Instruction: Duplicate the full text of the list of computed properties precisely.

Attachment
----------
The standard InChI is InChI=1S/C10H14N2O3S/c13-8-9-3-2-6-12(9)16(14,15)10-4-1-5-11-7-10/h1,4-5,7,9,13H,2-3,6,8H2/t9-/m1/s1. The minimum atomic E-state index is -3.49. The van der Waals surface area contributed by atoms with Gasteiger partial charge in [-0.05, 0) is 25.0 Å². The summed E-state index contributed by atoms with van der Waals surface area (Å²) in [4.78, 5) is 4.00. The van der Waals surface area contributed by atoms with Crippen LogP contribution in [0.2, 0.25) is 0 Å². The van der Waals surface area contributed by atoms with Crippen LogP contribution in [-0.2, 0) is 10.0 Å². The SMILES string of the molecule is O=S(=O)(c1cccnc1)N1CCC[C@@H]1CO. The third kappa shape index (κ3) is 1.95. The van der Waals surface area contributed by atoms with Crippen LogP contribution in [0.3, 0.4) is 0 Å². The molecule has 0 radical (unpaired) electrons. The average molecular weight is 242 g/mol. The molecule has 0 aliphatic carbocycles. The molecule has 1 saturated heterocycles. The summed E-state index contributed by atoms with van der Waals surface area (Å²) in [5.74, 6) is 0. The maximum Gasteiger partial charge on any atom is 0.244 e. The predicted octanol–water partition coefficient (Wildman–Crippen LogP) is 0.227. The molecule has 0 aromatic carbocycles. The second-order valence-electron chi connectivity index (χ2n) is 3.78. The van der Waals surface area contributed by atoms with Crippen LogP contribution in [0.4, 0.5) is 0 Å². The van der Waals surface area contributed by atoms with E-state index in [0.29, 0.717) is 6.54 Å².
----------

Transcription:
The standard InChI is InChI=1S/C10H14N2O3S/c13-8-9-3-2-6-12(9)16(14,15)10-4-1-5-11-7-10/h1,4-5,7,9,13H,2-3,6,8H2/t9-/m1/s1. The minimum atomic E-state index is -3.49. The van der Waals surface area contributed by atoms with Gasteiger partial charge in [-0.05, 0) is 25.0 Å². The summed E-state index contributed by atoms with van der Waals surface area (Å²) in [4.78, 5) is 4.00. The van der Waals surface area contributed by atoms with Crippen LogP contribution in [0.2, 0.25) is 0 Å². The van der Waals surface area contributed by atoms with Crippen LogP contribution in [-0.2, 0) is 10.0 Å². The SMILES string of the molecule is O=S(=O)(c1cccnc1)N1CCC[C@@H]1CO. The third kappa shape index (κ3) is 1.95. The van der Waals surface area contributed by atoms with Crippen LogP contribution in [0.3, 0.4) is 0 Å². The molecule has 0 radical (unpaired) electrons. The average molecular weight is 242 g/mol. The molecule has 0 aliphatic carbocycles. The molecule has 1 saturated heterocycles. The summed E-state index contributed by atoms with van der Waals surface area (Å²) in [5.74, 6) is 0. The maximum Gasteiger partial charge on any atom is 0.244 e. The predicted octanol–water partition coefficient (Wildman–Crippen LogP) is 0.227. The molecule has 0 aromatic carbocycles. The second-order valence-electron chi connectivity index (χ2n) is 3.78. The van der Waals surface area contributed by atoms with Crippen LogP contribution in [0.4, 0.5) is 0 Å². The van der Waals surface area contributed by atoms with E-state index in [0.29, 0.717) is 6.54 Å².